Wonderful news everyone, we are now an official business and have received our temporary SIRET number! And, what better way to celebrate than by baking Chocolate Chip and Banana Muffins this Saturday, March 27th?! Join us for this week’s workshop and delight in the deliciousness of these scrumptious muffins!
Also, don’t forget that you can now sign your children up for our online English lessons over the Easter holidays. We will play games, learn about music, talk about films and help them find their comfort zone in English. Each lesson is 45 minutes long, for elementary aged children we offer 1 lesson per day; for middle and high school, it is 2 lessons per day, Monday to Friday.
Don’t miss them!
Spread the love! 10 scrumptious Marmite recipes, from roast potatoes to spaghetti
Okay, Marmite is really not my thing, but I think that we should all be open to trying new foods and experiencing other cultures. So, have a go! Read about all the different ways that you can prepare Marmite, and who knows, maybe you’re one of the lovers?!
Arrests after 6,000 people gather for illegal ‘carnival’ in Marseille
Want to read about French news in English? Try out The Local. Here’s an article to get you started about the recent “carnival” in Marseille!
Long Term Improvement
I recently saw a post on Facebook advertising Yoga in English. I think that’s a great idea. Pick an activity that you enjoy, and do it in English, or in whatever language you are trying to learn! It’s important to find enjoyment in language learning and it doesn’t really matter how you do it as long as you get to practice enough.
I have been learning lots of new words lately by reading books with my young son. Children’s books are great because they’re often written in a very rhythmic way, they rhyme, and we tend to read them aloud! Great practice!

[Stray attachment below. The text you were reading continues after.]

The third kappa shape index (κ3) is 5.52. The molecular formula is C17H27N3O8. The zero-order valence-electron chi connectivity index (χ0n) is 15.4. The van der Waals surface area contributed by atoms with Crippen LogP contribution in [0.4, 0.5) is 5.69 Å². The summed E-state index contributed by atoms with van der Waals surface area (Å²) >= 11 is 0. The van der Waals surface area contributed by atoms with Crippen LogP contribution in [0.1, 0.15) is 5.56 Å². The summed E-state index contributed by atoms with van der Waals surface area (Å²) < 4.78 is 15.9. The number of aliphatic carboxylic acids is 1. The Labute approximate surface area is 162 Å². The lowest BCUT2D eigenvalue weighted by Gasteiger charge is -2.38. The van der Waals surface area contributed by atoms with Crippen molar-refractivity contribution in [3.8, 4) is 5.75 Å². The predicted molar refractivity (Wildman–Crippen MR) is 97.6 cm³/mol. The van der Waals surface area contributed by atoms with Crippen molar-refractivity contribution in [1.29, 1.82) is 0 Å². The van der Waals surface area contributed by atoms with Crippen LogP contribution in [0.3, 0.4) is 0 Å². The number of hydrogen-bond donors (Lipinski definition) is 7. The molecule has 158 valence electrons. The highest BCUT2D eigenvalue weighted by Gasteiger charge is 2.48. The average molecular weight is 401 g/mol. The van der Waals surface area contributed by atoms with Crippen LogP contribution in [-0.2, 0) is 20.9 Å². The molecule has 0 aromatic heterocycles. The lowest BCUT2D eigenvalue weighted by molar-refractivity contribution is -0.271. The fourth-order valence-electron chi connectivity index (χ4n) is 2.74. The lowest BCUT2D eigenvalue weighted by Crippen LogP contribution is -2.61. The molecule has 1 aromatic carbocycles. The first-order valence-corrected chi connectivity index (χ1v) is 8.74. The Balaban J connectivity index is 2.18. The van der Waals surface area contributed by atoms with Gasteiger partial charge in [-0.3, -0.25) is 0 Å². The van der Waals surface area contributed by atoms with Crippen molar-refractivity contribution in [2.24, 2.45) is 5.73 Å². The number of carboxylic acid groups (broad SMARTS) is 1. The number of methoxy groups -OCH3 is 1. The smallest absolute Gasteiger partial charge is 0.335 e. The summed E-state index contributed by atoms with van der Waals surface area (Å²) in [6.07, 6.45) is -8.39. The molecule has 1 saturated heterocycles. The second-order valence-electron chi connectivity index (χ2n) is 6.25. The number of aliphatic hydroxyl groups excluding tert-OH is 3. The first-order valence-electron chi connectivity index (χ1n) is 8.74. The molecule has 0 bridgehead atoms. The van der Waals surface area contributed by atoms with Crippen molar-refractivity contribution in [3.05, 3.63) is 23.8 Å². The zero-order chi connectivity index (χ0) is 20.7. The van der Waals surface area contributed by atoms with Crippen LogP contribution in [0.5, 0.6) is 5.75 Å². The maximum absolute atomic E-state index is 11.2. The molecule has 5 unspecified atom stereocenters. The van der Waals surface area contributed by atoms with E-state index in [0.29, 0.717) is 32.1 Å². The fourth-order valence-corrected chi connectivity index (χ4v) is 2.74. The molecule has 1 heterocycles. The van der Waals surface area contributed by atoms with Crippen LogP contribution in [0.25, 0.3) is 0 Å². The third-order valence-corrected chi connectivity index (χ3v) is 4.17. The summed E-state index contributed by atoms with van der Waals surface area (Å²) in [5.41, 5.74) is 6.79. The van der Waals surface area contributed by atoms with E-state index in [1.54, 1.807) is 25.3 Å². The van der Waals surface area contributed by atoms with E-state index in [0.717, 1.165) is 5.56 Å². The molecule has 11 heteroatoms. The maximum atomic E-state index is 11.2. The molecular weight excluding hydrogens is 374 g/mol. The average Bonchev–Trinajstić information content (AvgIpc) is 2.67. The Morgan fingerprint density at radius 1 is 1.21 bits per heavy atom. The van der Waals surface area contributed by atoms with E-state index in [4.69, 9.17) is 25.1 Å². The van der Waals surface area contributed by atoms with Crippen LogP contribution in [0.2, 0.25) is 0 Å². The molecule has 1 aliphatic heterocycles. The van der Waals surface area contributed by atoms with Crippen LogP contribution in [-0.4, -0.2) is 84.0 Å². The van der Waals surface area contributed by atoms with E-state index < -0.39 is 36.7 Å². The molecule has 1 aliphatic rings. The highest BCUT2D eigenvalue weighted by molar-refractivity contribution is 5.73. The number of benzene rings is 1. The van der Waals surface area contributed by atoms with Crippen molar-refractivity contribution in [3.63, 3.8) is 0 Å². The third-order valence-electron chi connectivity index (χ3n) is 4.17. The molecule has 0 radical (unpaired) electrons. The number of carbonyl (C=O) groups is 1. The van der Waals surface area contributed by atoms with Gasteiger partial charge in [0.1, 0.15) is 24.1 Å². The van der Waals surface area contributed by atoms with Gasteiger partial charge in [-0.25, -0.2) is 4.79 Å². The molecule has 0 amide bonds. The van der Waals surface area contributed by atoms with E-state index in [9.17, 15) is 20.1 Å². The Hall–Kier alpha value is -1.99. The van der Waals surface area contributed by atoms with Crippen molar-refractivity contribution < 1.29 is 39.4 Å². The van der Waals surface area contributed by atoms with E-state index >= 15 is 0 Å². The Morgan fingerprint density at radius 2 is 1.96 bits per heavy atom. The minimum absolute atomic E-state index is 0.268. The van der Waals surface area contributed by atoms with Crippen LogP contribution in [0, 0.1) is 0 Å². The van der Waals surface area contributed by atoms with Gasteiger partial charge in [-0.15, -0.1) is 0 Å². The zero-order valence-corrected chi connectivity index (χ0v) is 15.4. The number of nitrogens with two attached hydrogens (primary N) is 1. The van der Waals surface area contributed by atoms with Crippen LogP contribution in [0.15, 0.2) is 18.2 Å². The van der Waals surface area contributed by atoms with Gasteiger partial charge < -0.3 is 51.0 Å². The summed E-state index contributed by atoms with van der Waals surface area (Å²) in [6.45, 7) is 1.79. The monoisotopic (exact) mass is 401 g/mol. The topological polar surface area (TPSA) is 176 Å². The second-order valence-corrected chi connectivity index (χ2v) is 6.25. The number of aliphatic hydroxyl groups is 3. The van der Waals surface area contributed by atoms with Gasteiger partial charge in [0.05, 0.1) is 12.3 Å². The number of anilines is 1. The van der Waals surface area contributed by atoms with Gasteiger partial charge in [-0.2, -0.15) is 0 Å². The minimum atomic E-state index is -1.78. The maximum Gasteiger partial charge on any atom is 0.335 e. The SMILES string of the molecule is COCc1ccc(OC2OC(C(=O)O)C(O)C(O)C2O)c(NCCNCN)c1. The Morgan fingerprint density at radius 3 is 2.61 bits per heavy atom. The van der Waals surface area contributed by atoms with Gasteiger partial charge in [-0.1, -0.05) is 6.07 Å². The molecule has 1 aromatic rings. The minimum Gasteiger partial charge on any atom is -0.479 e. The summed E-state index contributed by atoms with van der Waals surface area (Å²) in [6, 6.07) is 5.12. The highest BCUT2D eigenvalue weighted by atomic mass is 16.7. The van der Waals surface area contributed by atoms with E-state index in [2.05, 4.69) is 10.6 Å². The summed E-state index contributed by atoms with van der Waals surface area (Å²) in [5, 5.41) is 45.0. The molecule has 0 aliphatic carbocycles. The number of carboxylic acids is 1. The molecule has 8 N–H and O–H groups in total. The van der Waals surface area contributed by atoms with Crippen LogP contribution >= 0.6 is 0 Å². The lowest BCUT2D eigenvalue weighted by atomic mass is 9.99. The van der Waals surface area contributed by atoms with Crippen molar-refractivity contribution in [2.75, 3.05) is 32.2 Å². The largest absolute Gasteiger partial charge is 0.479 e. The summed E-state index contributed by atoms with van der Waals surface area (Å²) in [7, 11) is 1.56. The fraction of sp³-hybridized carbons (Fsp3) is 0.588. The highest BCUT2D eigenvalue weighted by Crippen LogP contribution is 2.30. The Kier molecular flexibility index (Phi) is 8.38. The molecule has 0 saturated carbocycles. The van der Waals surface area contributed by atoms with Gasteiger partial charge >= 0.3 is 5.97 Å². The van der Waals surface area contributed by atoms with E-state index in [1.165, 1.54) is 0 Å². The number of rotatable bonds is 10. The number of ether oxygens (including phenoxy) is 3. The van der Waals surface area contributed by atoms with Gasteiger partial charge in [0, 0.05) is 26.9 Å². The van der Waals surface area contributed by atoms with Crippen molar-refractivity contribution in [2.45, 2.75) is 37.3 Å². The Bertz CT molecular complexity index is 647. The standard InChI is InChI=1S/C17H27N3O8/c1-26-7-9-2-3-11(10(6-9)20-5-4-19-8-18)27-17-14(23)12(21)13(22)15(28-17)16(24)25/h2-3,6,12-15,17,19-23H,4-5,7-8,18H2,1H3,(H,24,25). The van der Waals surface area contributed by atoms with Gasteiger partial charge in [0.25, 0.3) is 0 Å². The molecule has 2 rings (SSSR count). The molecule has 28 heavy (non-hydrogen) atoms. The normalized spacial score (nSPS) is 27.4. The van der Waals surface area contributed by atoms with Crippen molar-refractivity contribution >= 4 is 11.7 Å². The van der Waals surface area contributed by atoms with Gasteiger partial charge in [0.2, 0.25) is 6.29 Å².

Since I mentioned reading in the vocabulary advice above, I’ll mention it here too. While I was learning French, reading books with lots of dialogue really helped me understand how to use the imparfait and pasé composé tenses. They helped because I could follow the conversation on my own time, and I didn’t have to worry about interrupting the people speaking to ask about a word. Dialogue-rich novels are fabulous!
In honour of this week’s Brownie Bonanza workshop, let me intrduce today’s idiom: half-baked.
This is when an idea isn’t properly thought through. For example: “He came to us with a half-baked plan and expected us to back him up on it!”
“This half-baked plan is going to get us into a lot of trouble!”
If you haven’t already heard about it, we’re organising a free online baking workshop entirely in English this Saturday, March 13th. To sign up, simply go to the link below and enter your information, we still have a few spots left!
Have you read The Book with No Pictures? It’s a children’s book by B.J. Novak and it’s brilliant. It really has no pictures and is quite hilarious. My son just loves it and rolls around on the floor in stitches (laughing very hard)! Well, the word preposterous is in it, so I thought I’d make it today’s word, because I like the sound of it!
What a preposterous thing to say!
It is absolutely preposterous to think that I would do the dishes for you.
What a preposterous idea, I would never sky-dive in a bikini!
“I worked so hard to plan the perfect birthday party for Tim, I can’t believe you spilled the beans and spoiled the surprise!”
“Okay, I did all the housework, but don’t spill the beans before we get home, I want dad to be surprised!”
“She spilled the beans before I could even begin to tell the whole story!”
So what’s the origin of this funny old idiom? Apparently, from ancient Greece. It is said that black and white beans were used to cast a vote, once you ‘spilled’ them, you found out the results of the election. Well, this is one myth of the origin story, if you’d like to find out more hypotheses, click on the link below!